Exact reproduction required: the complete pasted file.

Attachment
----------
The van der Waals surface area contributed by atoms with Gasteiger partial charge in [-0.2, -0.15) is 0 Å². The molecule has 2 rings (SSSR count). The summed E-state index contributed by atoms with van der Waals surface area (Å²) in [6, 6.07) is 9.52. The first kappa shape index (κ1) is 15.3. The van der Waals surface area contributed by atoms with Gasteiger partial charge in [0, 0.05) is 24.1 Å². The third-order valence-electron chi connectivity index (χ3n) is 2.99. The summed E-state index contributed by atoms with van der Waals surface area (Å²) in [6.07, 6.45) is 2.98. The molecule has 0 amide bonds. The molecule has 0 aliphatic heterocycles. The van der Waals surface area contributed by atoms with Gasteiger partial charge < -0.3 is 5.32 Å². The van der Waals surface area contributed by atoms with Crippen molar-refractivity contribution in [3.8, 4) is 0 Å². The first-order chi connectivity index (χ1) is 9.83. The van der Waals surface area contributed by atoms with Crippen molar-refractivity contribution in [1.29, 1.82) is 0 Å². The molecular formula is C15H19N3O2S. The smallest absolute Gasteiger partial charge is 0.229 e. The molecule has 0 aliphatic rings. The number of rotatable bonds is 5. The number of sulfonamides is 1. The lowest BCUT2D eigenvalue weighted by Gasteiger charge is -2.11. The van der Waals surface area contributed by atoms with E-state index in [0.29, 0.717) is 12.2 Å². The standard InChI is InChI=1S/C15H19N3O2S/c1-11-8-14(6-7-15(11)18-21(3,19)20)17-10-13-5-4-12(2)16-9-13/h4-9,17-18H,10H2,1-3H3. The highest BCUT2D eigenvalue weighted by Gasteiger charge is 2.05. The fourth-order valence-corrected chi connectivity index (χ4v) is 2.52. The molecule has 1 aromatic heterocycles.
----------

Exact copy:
The van der Waals surface area contributed by atoms with Gasteiger partial charge in [-0.2, -0.15) is 0 Å². The molecule has 2 rings (SSSR count). The summed E-state index contributed by atoms with van der Waals surface area (Å²) in [6, 6.07) is 9.52. The first kappa shape index (κ1) is 15.3. The van der Waals surface area contributed by atoms with Gasteiger partial charge in [0, 0.05) is 24.1 Å². The third-order valence-electron chi connectivity index (χ3n) is 2.99. The summed E-state index contributed by atoms with van der Waals surface area (Å²) in [6.07, 6.45) is 2.98. The molecule has 0 amide bonds. The molecule has 0 aliphatic heterocycles. The van der Waals surface area contributed by atoms with Gasteiger partial charge < -0.3 is 5.32 Å². The van der Waals surface area contributed by atoms with Crippen molar-refractivity contribution in [3.8, 4) is 0 Å². The first-order chi connectivity index (χ1) is 9.83. The van der Waals surface area contributed by atoms with Crippen molar-refractivity contribution in [1.29, 1.82) is 0 Å². The molecular formula is C15H19N3O2S. The smallest absolute Gasteiger partial charge is 0.229 e. The molecule has 0 aliphatic rings. The number of rotatable bonds is 5. The number of sulfonamides is 1. The lowest BCUT2D eigenvalue weighted by Gasteiger charge is -2.11. The van der Waals surface area contributed by atoms with E-state index in [0.29, 0.717) is 12.2 Å². The standard InChI is InChI=1S/C15H19N3O2S/c1-11-8-14(6-7-15(11)18-21(3,19)20)17-10-13-5-4-12(2)16-9-13/h4-9,17-18H,10H2,1-3H3. The highest BCUT2D eigenvalue weighted by Gasteiger charge is 2.05. The fourth-order valence-corrected chi connectivity index (χ4v) is 2.52. The molecule has 1 aromatic heterocycles.